In my last post I gave a review of my friends new book Junkyard Wisdom. Today let me share with you a portion of the book where Roy addresses Jesus’ conversation with the rich young ruler in Mark 10. He wrestles with how this conversation relates to his own life as a wealthy man.
‘You’re still missing one thing, though, Roy. Go sell everything you have and give it to the poor. You’ll get your treasure back in heaven. And then come follow me.’
That is an answer. Even a seemingly easy one. My life is a wrestling match, so it would be simpler to give it all away. But simple isn’t a synonym for best or wisest.
Say I wake up tomorrow morning and decide to give it all away. Say I can somehow give all of my money to organizations and individuals who are making a tangible difference in the world, and that there are no unintended negative consequences or harm. That’s impossible, by the way, but for the sake of argument, say I figure it out. I’ve broken the power of wealth in my life the only way that works: by giving it away. As Andy Crouch writes, ‘the only real antidote to the temptations of money is lavish generosity.’ Consider the antidote administered.
I wake up the next morning as a cured man. And I have to admit: it feels good! Much better than the constant wrestling and reevaluating that usually describes my relationship with wealth. I eat a simple breakfast, and then I go to work.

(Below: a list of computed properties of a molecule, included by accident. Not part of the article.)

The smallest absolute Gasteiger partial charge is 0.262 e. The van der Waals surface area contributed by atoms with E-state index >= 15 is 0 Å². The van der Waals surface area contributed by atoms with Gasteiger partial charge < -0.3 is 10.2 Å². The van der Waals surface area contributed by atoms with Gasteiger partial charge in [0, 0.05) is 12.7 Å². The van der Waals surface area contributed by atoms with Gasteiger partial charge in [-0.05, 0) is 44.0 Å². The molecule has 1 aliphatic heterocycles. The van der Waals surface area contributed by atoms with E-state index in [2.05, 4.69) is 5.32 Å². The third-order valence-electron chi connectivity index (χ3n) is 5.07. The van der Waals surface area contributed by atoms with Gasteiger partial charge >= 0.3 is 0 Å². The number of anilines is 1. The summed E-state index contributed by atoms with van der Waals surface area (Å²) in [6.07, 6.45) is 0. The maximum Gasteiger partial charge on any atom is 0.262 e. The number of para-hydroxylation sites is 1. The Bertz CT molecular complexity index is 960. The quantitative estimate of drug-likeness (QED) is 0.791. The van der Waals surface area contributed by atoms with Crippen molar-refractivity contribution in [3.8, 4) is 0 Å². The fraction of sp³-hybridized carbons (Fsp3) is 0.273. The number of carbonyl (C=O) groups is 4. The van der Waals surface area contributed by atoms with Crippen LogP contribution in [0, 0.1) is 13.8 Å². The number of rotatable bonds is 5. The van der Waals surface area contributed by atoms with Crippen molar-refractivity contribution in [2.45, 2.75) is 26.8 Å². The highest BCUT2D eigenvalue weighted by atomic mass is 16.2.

I spend the first hour on the phone with my employees – scratch that, former employees – telling them they’re going to have a new boos or else they’ll need to find a new job. Then I begin calling my tenants, but this takes me a lot longer. I own – sorry, used to own – residential, commercial, and light industrial properties in a 150-mile radius. I notify everyone to expect some changes, some of which will undoubtedly be for the worse, since I consider myself to be a fair boss and a just landlord.
As the day ends, I sneak in a call to my accountant and my financial advisor. They’ll survive without my portfolio, of course, but will the client who replaces me ask them to make ethical decisions like I used to?
You tell me: would those (direct) dozens and (indirect) thousands of people affected be better off? Some might counter that different lives would be better off if I gave everything away. That might be true, though it’s setting a hypothetical good against an actual, known good.
And what about me? Would those relationships in my life be replaced with relationships that are as holy or more holy?
So the wrestling continues.
What do you think? Let me know. If you’re interest is piqued, please go out and buy Junkyard Wisdom